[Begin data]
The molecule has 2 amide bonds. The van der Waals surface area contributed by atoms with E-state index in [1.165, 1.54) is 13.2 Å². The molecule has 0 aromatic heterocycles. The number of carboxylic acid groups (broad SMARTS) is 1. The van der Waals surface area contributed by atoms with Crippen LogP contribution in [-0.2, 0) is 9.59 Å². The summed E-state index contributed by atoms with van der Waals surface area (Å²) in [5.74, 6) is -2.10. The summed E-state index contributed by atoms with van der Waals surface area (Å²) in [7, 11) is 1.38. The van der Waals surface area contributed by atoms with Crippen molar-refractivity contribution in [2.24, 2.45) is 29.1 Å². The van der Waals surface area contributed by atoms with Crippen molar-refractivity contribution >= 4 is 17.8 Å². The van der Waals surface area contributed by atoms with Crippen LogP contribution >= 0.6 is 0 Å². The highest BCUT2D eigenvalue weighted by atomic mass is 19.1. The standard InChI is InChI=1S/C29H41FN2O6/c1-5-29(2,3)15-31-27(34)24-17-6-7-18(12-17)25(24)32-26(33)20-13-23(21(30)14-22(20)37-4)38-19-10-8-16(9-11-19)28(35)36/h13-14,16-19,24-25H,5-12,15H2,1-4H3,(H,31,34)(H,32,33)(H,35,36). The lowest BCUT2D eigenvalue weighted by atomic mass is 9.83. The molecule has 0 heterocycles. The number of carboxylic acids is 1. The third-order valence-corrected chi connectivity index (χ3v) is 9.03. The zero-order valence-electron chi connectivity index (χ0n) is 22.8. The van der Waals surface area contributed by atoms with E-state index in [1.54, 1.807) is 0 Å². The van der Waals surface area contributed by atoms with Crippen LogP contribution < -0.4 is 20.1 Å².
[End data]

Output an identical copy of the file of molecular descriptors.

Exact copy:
The molecule has 2 amide bonds. The van der Waals surface area contributed by atoms with E-state index in [1.165, 1.54) is 13.2 Å². The molecule has 0 aromatic heterocycles. The number of carboxylic acid groups (broad SMARTS) is 1. The van der Waals surface area contributed by atoms with Crippen LogP contribution in [-0.2, 0) is 9.59 Å². The summed E-state index contributed by atoms with van der Waals surface area (Å²) in [5.74, 6) is -2.10. The summed E-state index contributed by atoms with van der Waals surface area (Å²) in [7, 11) is 1.38. The van der Waals surface area contributed by atoms with Crippen molar-refractivity contribution in [2.24, 2.45) is 29.1 Å². The van der Waals surface area contributed by atoms with Crippen molar-refractivity contribution >= 4 is 17.8 Å². The van der Waals surface area contributed by atoms with Crippen LogP contribution >= 0.6 is 0 Å². The highest BCUT2D eigenvalue weighted by atomic mass is 19.1. The standard InChI is InChI=1S/C29H41FN2O6/c1-5-29(2,3)15-31-27(34)24-17-6-7-18(12-17)25(24)32-26(33)20-13-23(21(30)14-22(20)37-4)38-19-10-8-16(9-11-19)28(35)36/h13-14,16-19,24-25H,5-12,15H2,1-4H3,(H,31,34)(H,32,33)(H,35,36). The lowest BCUT2D eigenvalue weighted by atomic mass is 9.83. The molecule has 0 heterocycles. The number of carboxylic acids is 1. The third-order valence-corrected chi connectivity index (χ3v) is 9.03. The zero-order valence-electron chi connectivity index (χ0n) is 22.8. The van der Waals surface area contributed by atoms with E-state index in [1.54, 1.807) is 0 Å². The van der Waals surface area contributed by atoms with Crippen LogP contribution < -0.4 is 20.1 Å².